3⁄4 cup maple syrup (The real stuff, please.)
1⁄4 cup light or mild molasses (I used “original” which I guess is mild.)
2 tablespoons bourbon or brandy (I used brandy since that’s what I had in my cabinet.)
1⁄8 teaspoon ground cinnamon
Pinch ground cloves
Pinch cayenne pepper
1⁄4 cup cornstarch
1 tablespoon table salt
2 teaspoons ground black pepper
2 pork tenderloins
2 tablespoons vegetable oil
1 tablespoon Dijon or whole grain mustard
1.Adjust oven rack to middle position and heat oven to 375*F. Stir 1⁄2 cup maple syrup, molasses, bourbon, cinnamon, cloves, and cayenne together in 2-cup liquid measure; set aside. Whisk cornstarch, salt, and black pepper in small bowl until combined. Transfer cornstarch mixture to rimmed baking sheet. Pat tenderloins dry with paper towels, then roll in cornstarch mixture until evenly coated on all sides.
2. Heat oil in 12-inch heavy-bottomed nonstick skillet over medium-high heat until just beginning to smoke. Reduce heat to medium and place both tenderloins in skillet, leaving at least 1 inch in between. Cook until well browned on all sides, 8 to 12 minutes. Transfer tenderloins to wire rack set in rimmed baking sheet. (The tenderloins will shrink some as they cook in the skillet, so don’t worry if you have to curve them to fit them initially.)
3. Pour off excess fat from skillet and return to medium heat. Add syrup mixture to skillet, scraping up browned bits with wooden spoon, and cook until reduced to 1⁄2 cup, about 2 minutes. Transfer 2 tablespoons glaze to small bowl and set aside. Using remaining glaze, brush each tenderloin with approximately 1 tablespoon glaze. Roast until instant-read thermometer inserted in thickest part of tenderloins reads 130*F, 12 to 20 minutes. Brush each tenderloin with another tablespoon glaze and continue to roast until thermometer reads 135 to 140*F, 2 to 4 minutes longer. Remove tenderloins from oven and brush each with remaining glaze; let rest, uncovered, 10 minutes. (I didn’t actually measure the glaze I used each time, since I had plenty. I just brushed it on until it was, well, glazed each time.)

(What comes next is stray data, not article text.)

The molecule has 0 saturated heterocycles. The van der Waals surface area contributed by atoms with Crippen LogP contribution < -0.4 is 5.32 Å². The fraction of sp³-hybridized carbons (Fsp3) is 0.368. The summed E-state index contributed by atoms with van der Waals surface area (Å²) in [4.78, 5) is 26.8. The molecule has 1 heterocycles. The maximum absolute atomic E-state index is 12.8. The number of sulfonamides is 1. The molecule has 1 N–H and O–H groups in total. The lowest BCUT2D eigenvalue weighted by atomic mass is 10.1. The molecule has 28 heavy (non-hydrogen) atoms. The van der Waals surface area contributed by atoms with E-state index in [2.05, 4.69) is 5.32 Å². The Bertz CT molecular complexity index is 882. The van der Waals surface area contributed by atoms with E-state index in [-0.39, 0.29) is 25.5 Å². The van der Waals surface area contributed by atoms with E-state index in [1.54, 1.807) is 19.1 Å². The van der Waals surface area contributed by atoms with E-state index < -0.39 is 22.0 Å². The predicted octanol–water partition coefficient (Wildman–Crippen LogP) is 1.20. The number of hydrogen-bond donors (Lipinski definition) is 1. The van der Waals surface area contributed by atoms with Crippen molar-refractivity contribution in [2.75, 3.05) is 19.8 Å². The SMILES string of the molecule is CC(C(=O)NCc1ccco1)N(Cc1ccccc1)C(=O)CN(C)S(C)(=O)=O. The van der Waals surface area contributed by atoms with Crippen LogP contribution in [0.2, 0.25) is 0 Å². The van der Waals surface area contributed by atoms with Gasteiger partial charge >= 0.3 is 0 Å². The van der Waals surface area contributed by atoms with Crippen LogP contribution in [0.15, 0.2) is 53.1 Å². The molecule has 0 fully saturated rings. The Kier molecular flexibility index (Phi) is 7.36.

4. While tenderloins rest, stir remaining 1⁄4 cup maple syrup and mustard into reserved 2 tablespoons glaze. Transfer meat to cutting board and slice into 1⁄4-inch-thick pieces. Serve, passing mustard glaze at table.
I’ve made many recipes for pork tenderloin over the years but this is, by far, the most flavorful. The recipe is from the 2009 Cook’s Illustrated Annual and the guys could not stop eating it. The sauce, which I forgot to add to the plate before taking the picture, was a great compliment. The tenderloins smelled wonderful while cooking and all the spices just blended together fantastically. The cornstarch coating helped to add nooks and crannies to the pork so that the glaze would adhere during cooking.
There is no doubt that I’ll be making this again – there are two other variations in the cookbook that I’m interested in trying at some point.
Shown here with Sour Cream and Onion Smashed Potatoes (and a thermometer hole and fork print, oops).
Cook’s Illustrated 2009